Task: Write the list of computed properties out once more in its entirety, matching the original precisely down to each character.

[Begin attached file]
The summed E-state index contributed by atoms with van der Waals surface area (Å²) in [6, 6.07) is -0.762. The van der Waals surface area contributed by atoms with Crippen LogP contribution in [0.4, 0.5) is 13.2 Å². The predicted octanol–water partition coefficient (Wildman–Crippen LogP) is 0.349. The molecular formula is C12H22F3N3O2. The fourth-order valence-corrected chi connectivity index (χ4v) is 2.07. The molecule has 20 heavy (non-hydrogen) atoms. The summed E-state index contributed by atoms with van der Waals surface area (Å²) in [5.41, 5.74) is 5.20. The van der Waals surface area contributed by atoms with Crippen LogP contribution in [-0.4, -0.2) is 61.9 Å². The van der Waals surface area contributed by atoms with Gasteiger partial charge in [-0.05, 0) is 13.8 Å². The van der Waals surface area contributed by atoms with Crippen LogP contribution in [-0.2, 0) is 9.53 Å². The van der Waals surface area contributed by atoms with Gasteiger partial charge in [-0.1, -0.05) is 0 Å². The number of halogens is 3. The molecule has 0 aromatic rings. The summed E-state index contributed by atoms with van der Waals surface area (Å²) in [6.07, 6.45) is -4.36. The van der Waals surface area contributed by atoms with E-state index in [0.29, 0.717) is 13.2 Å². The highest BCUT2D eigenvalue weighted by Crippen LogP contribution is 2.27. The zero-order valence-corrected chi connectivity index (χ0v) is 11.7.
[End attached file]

The summed E-state index contributed by atoms with van der Waals surface area (Å²) in [6, 6.07) is -0.762. The van der Waals surface area contributed by atoms with Crippen LogP contribution in [0.4, 0.5) is 13.2 Å². The predicted octanol–water partition coefficient (Wildman–Crippen LogP) is 0.349. The molecular formula is C12H22F3N3O2. The fourth-order valence-corrected chi connectivity index (χ4v) is 2.07. The molecule has 20 heavy (non-hydrogen) atoms. The summed E-state index contributed by atoms with van der Waals surface area (Å²) in [5.41, 5.74) is 5.20. The van der Waals surface area contributed by atoms with Crippen LogP contribution in [-0.4, -0.2) is 61.9 Å². The van der Waals surface area contributed by atoms with Gasteiger partial charge in [-0.05, 0) is 13.8 Å². The van der Waals surface area contributed by atoms with Crippen LogP contribution in [-0.2, 0) is 9.53 Å². The van der Waals surface area contributed by atoms with Gasteiger partial charge in [-0.1, -0.05) is 0 Å². The number of halogens is 3. The molecule has 0 aromatic rings. The summed E-state index contributed by atoms with van der Waals surface area (Å²) in [6.07, 6.45) is -4.36. The van der Waals surface area contributed by atoms with E-state index in [0.29, 0.717) is 13.2 Å². The highest BCUT2D eigenvalue weighted by Crippen LogP contribution is 2.27. The zero-order valence-corrected chi connectivity index (χ0v) is 11.7.